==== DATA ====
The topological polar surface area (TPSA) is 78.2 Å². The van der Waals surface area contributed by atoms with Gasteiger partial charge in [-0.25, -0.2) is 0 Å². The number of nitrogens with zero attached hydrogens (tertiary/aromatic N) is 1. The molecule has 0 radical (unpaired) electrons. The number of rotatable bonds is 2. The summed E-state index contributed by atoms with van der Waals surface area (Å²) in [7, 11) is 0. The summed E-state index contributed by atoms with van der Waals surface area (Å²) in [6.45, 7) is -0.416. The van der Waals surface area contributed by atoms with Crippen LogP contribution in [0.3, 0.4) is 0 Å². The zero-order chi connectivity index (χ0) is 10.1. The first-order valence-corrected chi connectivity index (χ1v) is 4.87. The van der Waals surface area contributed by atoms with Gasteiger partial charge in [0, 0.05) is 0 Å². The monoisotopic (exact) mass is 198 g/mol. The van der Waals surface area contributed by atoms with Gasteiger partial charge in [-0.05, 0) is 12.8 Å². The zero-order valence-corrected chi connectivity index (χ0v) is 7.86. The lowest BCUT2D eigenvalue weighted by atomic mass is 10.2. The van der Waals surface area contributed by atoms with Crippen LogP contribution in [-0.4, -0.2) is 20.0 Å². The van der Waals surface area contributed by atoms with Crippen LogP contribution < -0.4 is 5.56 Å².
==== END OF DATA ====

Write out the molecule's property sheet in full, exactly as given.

The topological polar surface area (TPSA) is 78.2 Å². The van der Waals surface area contributed by atoms with Gasteiger partial charge in [-0.25, -0.2) is 0 Å². The number of nitrogens with zero attached hydrogens (tertiary/aromatic N) is 1. The molecule has 0 radical (unpaired) electrons. The number of rotatable bonds is 2. The summed E-state index contributed by atoms with van der Waals surface area (Å²) in [7, 11) is 0. The summed E-state index contributed by atoms with van der Waals surface area (Å²) in [6.45, 7) is -0.416. The van der Waals surface area contributed by atoms with Crippen LogP contribution in [0.3, 0.4) is 0 Å². The zero-order chi connectivity index (χ0) is 10.1. The first-order valence-corrected chi connectivity index (χ1v) is 4.87. The van der Waals surface area contributed by atoms with Gasteiger partial charge in [0, 0.05) is 0 Å². The monoisotopic (exact) mass is 198 g/mol. The van der Waals surface area contributed by atoms with Gasteiger partial charge in [-0.05, 0) is 12.8 Å². The zero-order valence-corrected chi connectivity index (χ0v) is 7.86. The lowest BCUT2D eigenvalue weighted by atomic mass is 10.2. The van der Waals surface area contributed by atoms with Crippen LogP contribution in [-0.4, -0.2) is 20.0 Å². The van der Waals surface area contributed by atoms with Crippen LogP contribution < -0.4 is 5.56 Å².